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    ABSTRACT: Rationale: DNA methylation, a major epigenetic mechanism, may regulate coordinated expression of multiple genes at specific time points during alveolar septation in lung development. Objectives: To identify genes regulated by methylation during normal septation in mice, and during disordered septation in bronchopulmonary dysplasia. Methods: Mouse: Newborn lungs (pre-septation) and adult lungs (post-septation) were evaluated by microarray analysis of gene expression and immunoprecipitation of methylated DNA followed by sequencing (MeDIP-Seq). Human: Microarray gene expression data were integrated with genome-wide DNA methylation data from bronchopulmonary dysplasia versus preterm and term lung. Genes with reciprocal changes in expression and methylation, suggesting regulation by DNA methylation, were identified. Measurements and Main Results: Mouse: 95 genes with inverse correlation between expression and methylation during normal septation were identified. In addition to genes known to be important in lung development (Wnt signaling, Angpt2, Sox9, etc.) and its extracellular matrix (Tnc, Eln, etc), genes involved with immune and antioxidant defense (Stat4, Sod3, Prdx6, etc.) were also observed. Human: 23 genes were differentially methylated with reciprocal changes in expression in bronchopulmonary dysplasia compared to preterm or term lung. Genes of interest included those involved with detoxifying enzymes (Gstm3) and transforming growth factor beta signaling (Bmp7). Overlap: 20 genes and three pathways methylated during mouse lung development also demonstrated changes in methylation between preterm and term human lung. Conclusions: Changes in methylation correspond to altered expression of a number of genes associated with lung development, suggesting that DNA methylation of these genes may regulate normal and abnormal alveolar septation.
    American Journal of Respiratory Cell and Molecular Biology 11/2014; Epub ahead of print(PMID: 25387348). DOI:10.1165/rcmb.2014-0160OC · 4.11 Impact Factor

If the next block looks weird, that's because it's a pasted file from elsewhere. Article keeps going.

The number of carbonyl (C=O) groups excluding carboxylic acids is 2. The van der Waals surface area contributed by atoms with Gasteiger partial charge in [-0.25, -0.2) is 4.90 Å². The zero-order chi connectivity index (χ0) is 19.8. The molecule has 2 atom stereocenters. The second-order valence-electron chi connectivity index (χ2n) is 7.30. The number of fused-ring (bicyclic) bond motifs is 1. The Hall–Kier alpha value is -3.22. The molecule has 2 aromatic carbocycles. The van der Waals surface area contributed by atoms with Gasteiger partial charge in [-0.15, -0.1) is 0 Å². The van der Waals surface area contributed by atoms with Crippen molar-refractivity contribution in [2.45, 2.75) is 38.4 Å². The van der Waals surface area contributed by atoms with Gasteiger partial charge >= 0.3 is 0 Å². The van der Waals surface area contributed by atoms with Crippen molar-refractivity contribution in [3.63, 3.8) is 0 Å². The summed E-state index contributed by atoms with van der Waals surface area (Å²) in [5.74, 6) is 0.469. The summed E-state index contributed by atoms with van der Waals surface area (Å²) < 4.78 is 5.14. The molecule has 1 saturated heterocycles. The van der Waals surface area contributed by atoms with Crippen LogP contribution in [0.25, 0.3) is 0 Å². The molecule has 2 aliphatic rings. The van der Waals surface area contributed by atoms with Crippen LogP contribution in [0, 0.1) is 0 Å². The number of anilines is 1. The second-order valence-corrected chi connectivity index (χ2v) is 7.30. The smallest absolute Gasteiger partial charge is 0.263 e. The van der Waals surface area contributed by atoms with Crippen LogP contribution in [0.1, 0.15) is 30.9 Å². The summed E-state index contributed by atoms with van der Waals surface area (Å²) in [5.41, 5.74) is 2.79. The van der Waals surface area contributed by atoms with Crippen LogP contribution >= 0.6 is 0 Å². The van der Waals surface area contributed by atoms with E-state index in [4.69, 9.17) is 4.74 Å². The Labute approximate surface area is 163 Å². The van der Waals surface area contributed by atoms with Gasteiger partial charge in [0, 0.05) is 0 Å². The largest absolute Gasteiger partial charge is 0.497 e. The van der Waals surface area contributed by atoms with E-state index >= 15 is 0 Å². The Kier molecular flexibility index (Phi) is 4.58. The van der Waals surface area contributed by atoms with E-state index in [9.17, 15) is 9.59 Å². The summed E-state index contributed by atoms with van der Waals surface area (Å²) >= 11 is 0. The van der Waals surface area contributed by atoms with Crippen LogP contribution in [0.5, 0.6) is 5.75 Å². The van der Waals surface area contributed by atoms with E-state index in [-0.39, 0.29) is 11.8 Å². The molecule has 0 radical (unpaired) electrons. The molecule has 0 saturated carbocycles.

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    ABSTRACT: Historically, in order to study microbes, it was necessary to grow them in the laboratory. It was clear though that many microbe communities were refractory to study because none of the members could be grown outside of their native habitat. The development of culture-independent methods to study microbiota using high-throughput sequencing of the 16S ribosomal RNA gene variable regions present in all prokaryotic organisms has provided new opportunities to investigate complex microbial communities. In this unit, the process for a microbiome analysis is described. Many of the components required for this process may already exist. A pipeline is described for acquisition of samples from different sites on the human body, isolation of microbial DNA, and DNA sequencing using the Illumina MiSeq sequencing platform. Finally, a new analytical workflow for basic bioinformatics data analysis, QWRAP, is described, which can be used by clinical and basic science investigators. Curr. Protoc. Hum. Genet. 82:18.8.1-18.8.29. © 2014 by John Wiley & Sons, Inc.
    Current protocols in human genetics / editorial board, Jonathan L. Haines ... [et al.] 01/2014; 82:18.8.1-18.8.29. DOI:10.1002/0471142905.hg1808s82
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    ABSTRACT: Constitutional SMARCB1 mutations at 22q11.23 have been found in ∼50% of familial and <10% of sporadic schwannomatosis cases. We sequenced highly conserved regions along 22q from eight individuals with schwannomatosis whose schwannomas involved somatic loss of one copy of 22q, encompassing SMARCB1 and NF2, with a different somatic mutation of the other NF2 allele in every schwannoma but no mutation of the remaining SMARCB1 allele in blood and tumor samples. LZTR1 germline mutations were identified in seven of the eight cases. LZTR1 sequencing in 12 further cases with the same molecular signature identified 9 additional germline mutations. Loss of heterozygosity with retention of an LZTR1 mutation was present in all 25 schwannomas studied. Mutations segregated with disease in all available affected first-degree relatives, although four asymptomatic parents also carried an LZTR1 mutation. Our findings identify LZTR1 as a gene predisposing to an autosomal dominant inherited disorder of multiple schwannomas in ∼80% of 22q-related schwannomatosis cases lacking mutation in SMARCB1.
    Nature Genetics 12/2013; 46(2). DOI:10.1038/ng.2855 · 29.65 Impact Factor